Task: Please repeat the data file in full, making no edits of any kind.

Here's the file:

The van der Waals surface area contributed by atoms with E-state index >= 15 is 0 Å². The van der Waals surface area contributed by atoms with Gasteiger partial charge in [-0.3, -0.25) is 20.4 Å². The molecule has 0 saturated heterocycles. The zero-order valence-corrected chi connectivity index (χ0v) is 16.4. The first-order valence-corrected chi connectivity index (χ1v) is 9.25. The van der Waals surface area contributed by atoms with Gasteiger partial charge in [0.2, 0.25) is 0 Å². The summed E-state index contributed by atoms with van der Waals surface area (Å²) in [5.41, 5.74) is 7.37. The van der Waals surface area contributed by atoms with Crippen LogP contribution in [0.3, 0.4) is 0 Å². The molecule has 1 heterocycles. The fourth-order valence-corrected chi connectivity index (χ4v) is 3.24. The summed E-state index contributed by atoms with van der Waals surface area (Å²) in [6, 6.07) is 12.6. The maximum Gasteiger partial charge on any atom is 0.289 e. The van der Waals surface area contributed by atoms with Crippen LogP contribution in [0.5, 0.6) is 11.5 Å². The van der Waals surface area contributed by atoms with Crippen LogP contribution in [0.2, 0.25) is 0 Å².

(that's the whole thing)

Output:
The van der Waals surface area contributed by atoms with E-state index >= 15 is 0 Å². The van der Waals surface area contributed by atoms with Gasteiger partial charge in [-0.3, -0.25) is 20.4 Å². The molecule has 0 saturated heterocycles. The zero-order valence-corrected chi connectivity index (χ0v) is 16.4. The first-order valence-corrected chi connectivity index (χ1v) is 9.25. The van der Waals surface area contributed by atoms with Gasteiger partial charge in [0.2, 0.25) is 0 Å². The summed E-state index contributed by atoms with van der Waals surface area (Å²) in [5.41, 5.74) is 7.37. The van der Waals surface area contributed by atoms with Crippen LogP contribution in [0.3, 0.4) is 0 Å². The molecule has 1 heterocycles. The fourth-order valence-corrected chi connectivity index (χ4v) is 3.24. The summed E-state index contributed by atoms with van der Waals surface area (Å²) in [6, 6.07) is 12.6. The maximum Gasteiger partial charge on any atom is 0.289 e. The van der Waals surface area contributed by atoms with Crippen LogP contribution in [0.5, 0.6) is 11.5 Å². The van der Waals surface area contributed by atoms with Crippen LogP contribution in [0.2, 0.25) is 0 Å².